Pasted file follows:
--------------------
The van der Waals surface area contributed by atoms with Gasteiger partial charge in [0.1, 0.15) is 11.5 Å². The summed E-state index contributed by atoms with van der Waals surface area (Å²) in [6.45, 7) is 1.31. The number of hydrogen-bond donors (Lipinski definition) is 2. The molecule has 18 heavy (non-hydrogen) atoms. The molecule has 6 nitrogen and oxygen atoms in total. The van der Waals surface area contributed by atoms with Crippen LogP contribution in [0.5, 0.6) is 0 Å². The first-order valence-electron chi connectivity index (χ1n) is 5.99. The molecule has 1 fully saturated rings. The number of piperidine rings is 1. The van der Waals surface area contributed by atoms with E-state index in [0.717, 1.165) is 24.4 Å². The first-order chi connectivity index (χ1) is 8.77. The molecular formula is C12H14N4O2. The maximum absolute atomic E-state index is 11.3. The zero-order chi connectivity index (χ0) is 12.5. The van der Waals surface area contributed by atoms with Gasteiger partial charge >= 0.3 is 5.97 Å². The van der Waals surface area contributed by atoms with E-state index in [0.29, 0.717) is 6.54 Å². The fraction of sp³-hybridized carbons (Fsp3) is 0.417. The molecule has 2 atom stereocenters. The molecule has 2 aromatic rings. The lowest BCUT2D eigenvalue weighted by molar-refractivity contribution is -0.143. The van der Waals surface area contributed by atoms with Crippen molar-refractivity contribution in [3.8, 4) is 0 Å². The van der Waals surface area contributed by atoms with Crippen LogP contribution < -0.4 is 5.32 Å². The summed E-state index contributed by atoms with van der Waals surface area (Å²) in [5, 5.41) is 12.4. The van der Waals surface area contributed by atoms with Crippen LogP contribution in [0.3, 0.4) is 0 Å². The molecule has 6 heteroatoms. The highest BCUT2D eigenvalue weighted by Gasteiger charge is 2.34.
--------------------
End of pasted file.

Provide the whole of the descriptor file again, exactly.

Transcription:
The van der Waals surface area contributed by atoms with Gasteiger partial charge in [0.1, 0.15) is 11.5 Å². The summed E-state index contributed by atoms with van der Waals surface area (Å²) in [6.45, 7) is 1.31. The number of hydrogen-bond donors (Lipinski definition) is 2. The molecule has 18 heavy (non-hydrogen) atoms. The molecule has 6 nitrogen and oxygen atoms in total. The van der Waals surface area contributed by atoms with Crippen LogP contribution in [0.5, 0.6) is 0 Å². The first-order valence-electron chi connectivity index (χ1n) is 5.99. The molecule has 1 fully saturated rings. The number of piperidine rings is 1. The van der Waals surface area contributed by atoms with E-state index in [0.717, 1.165) is 24.4 Å². The first-order chi connectivity index (χ1) is 8.77. The molecular formula is C12H14N4O2. The maximum absolute atomic E-state index is 11.3. The zero-order chi connectivity index (χ0) is 12.5. The van der Waals surface area contributed by atoms with Gasteiger partial charge >= 0.3 is 5.97 Å². The van der Waals surface area contributed by atoms with E-state index in [0.29, 0.717) is 6.54 Å². The fraction of sp³-hybridized carbons (Fsp3) is 0.417. The molecule has 2 atom stereocenters. The molecule has 2 aromatic rings. The lowest BCUT2D eigenvalue weighted by molar-refractivity contribution is -0.143. The van der Waals surface area contributed by atoms with Crippen molar-refractivity contribution in [3.8, 4) is 0 Å². The van der Waals surface area contributed by atoms with Crippen LogP contribution < -0.4 is 5.32 Å². The summed E-state index contributed by atoms with van der Waals surface area (Å²) in [5, 5.41) is 12.4. The van der Waals surface area contributed by atoms with Crippen LogP contribution in [0.3, 0.4) is 0 Å². The molecule has 6 heteroatoms. The highest BCUT2D eigenvalue weighted by Gasteiger charge is 2.34.